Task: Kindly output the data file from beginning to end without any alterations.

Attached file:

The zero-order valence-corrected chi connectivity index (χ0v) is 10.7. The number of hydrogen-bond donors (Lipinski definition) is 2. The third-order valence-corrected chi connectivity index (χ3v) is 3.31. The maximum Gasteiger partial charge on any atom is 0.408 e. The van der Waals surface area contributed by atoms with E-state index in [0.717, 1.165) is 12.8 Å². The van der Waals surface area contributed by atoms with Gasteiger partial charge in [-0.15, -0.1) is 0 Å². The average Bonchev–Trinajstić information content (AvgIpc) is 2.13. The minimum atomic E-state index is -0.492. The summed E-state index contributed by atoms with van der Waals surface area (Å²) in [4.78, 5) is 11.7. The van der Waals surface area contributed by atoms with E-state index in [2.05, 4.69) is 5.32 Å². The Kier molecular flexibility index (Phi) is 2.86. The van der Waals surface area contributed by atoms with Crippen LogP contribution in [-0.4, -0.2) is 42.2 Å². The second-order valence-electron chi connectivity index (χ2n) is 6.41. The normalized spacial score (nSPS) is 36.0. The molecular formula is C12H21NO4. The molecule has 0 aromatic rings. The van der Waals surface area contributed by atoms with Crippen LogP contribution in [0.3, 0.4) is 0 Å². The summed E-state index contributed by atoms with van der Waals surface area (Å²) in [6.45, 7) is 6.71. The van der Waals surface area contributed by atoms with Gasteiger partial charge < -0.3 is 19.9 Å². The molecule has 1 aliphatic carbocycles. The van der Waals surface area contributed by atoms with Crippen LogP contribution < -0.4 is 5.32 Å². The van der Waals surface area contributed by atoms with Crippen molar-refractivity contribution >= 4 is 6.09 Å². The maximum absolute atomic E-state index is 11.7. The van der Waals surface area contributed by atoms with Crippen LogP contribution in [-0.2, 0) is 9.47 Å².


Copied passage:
The zero-order valence-corrected chi connectivity index (χ0v) is 10.7. The number of hydrogen-bond donors (Lipinski definition) is 2. The third-order valence-corrected chi connectivity index (χ3v) is 3.31. The maximum Gasteiger partial charge on any atom is 0.408 e. The van der Waals surface area contributed by atoms with E-state index in [0.717, 1.165) is 12.8 Å². The van der Waals surface area contributed by atoms with Gasteiger partial charge in [-0.15, -0.1) is 0 Å². The average Bonchev–Trinajstić information content (AvgIpc) is 2.13. The minimum atomic E-state index is -0.492. The summed E-state index contributed by atoms with van der Waals surface area (Å²) in [4.78, 5) is 11.7. The van der Waals surface area contributed by atoms with E-state index in [2.05, 4.69) is 5.32 Å². The Kier molecular flexibility index (Phi) is 2.86. The van der Waals surface area contributed by atoms with Crippen LogP contribution in [-0.4, -0.2) is 42.2 Å². The second-order valence-electron chi connectivity index (χ2n) is 6.41. The normalized spacial score (nSPS) is 36.0. The molecular formula is C12H21NO4. The molecule has 0 aromatic rings. The van der Waals surface area contributed by atoms with Crippen LogP contribution in [0.3, 0.4) is 0 Å². The summed E-state index contributed by atoms with van der Waals surface area (Å²) in [6.45, 7) is 6.71. The van der Waals surface area contributed by atoms with Gasteiger partial charge < -0.3 is 19.9 Å². The molecule has 1 aliphatic carbocycles. The van der Waals surface area contributed by atoms with Crippen LogP contribution < -0.4 is 5.32 Å². The van der Waals surface area contributed by atoms with Crippen molar-refractivity contribution >= 4 is 6.09 Å². The maximum absolute atomic E-state index is 11.7. The van der Waals surface area contributed by atoms with Crippen LogP contribution in [-0.2, 0) is 9.47 Å².